Winter’s last full moon #March #moon #equinox #winter #spring #books #snow #weather #2018

Today, the 2nd March, is the last full moon of Winter before the Spring (vernal) Equinox. This year, 2018, the Equinox falls on the 20th March, when winter officially ends and spring begins.

This is the calendar of the Northern Hemisphere, those living in the Soithern Hemisphere will be entering winter and leaving spring behind.

The full moon today goes by many wonderful names.

Firstly a Worm Moon, named after the earthworms that emerge this time of year (although it’s unlikely they will be tempted to rise and push through the thick snow, currently settling across the U.K).

A Lenten Moon, ‘lenten’ from the Germanic languages meaning spring or lengthening, as the days become noticeably longer and lighter, both morning and early evening. From this word we also derive the term Lent, a period of the Christian calendar we are now passing through.

A Crow Moon: crows appear, signifying the end of winter

A Crust Moon: from the crust that forms on top of snow as it begins to melt and refreeze.

A Sugar or Sap Moon: the gathering of maple syrup from the maple tree saps.

Whatever Moon-name you choose to go by, it will be a late riser and high in an black, icy sky. Keep warm & hibernate & look ahead to springtime!

Coming Soon in 2018, a new novella: A Worldly Tale Told Of Mothy Chambers by Kate Barnwell

www.katebarnwell.com

Sweet-talking #sweets #spangles #retro #adverts #British #taste #tradition #RobertOpie #America

This photo shows the Magazine Advertisement for ‘Spangles’ – part of ‘The Robert Opie Occasion Series Collection of British Nostalgia and Advertising Memorabilia’ (bit of a mouthful). It celebrates the coronation of Queen Elizabeth II and the final lifting of sweet rationing in 1953.
Spangles were a brand of fruit-flavoured, translucent, boiled sweets of a rounded square shape with a circular imprint (sounds delicious) and made by Mars Ltd in the UK, from 1950 to 1984.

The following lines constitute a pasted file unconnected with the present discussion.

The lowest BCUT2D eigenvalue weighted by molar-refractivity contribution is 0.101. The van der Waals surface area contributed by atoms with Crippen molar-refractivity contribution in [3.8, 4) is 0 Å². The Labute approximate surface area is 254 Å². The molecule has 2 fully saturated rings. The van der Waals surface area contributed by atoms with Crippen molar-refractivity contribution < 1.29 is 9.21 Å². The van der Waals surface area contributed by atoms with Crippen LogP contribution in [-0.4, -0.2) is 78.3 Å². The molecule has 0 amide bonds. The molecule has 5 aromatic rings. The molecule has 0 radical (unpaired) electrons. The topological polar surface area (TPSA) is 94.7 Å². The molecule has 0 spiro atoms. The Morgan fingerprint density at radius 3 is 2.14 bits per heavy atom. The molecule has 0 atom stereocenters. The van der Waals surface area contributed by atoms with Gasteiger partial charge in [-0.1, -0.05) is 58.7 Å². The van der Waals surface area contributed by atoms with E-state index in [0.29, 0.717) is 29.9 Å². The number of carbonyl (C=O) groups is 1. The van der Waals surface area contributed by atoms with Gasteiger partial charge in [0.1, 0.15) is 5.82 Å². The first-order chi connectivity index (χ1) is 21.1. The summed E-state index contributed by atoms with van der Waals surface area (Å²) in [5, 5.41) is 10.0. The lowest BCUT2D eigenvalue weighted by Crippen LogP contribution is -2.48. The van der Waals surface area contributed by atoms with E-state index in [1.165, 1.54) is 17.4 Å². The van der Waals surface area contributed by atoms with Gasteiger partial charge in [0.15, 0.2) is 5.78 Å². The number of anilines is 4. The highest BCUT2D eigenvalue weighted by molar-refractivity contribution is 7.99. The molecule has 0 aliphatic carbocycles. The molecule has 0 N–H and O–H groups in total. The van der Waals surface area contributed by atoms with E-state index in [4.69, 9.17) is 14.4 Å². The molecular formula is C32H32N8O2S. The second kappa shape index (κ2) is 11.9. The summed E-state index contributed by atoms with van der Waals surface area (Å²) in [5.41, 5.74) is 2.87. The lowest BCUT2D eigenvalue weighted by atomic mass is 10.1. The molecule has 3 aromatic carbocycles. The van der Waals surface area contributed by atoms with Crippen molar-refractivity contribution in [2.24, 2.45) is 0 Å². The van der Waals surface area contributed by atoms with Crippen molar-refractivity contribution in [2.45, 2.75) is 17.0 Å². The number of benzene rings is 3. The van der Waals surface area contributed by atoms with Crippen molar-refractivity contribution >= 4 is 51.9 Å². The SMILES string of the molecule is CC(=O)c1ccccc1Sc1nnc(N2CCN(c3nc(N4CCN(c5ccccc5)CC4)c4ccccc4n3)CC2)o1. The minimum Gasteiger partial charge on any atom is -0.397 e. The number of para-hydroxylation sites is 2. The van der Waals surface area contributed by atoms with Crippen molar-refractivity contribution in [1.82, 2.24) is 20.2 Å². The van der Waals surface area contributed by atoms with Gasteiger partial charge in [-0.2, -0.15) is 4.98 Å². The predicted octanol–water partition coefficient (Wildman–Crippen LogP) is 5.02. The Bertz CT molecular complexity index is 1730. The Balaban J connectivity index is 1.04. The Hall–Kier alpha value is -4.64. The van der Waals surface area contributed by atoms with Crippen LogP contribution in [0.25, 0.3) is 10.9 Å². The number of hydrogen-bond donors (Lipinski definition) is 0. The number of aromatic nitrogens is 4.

Their arrival on the confectionary scene came at a time of sweet rationing. Sweets were bought using tokens or points from a ration book. The humble Spangle required 1 point while other sweets and chocolate were 2 points. Naturally the popularity of Spangles soared, alongside smart and effective advertising – using American cowboy actor, William Boyd to front the eating-sweets-campaign.

At first the sweets were not individually wrapped, later they were covered in wax paper. Each packet held a traditional assortment: strawberry, pineapple, blackcurrant, orange etc to single varieties such as, Barley sugar, liquorice and tangerine. Grown-up English single varieties appeared too: mint humbug, pear-drop and aniseed. A mouthwatering delight to serve generations of sweet-lovers for over a 30 years.

Spangles are, as I write, the only sweet known to feature in a national anthem, ‘The Star-Spangled Banner’ of the United States of America. Of the course the two are unrelated, ‘The Star-Spangled Banner‘ poem was written in 1814, but America, like many other countries, does have a bit of a sugary-sweet problem. They sing about it all the time…


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Bear With Us #Paddington #bear #story #London #trains #statue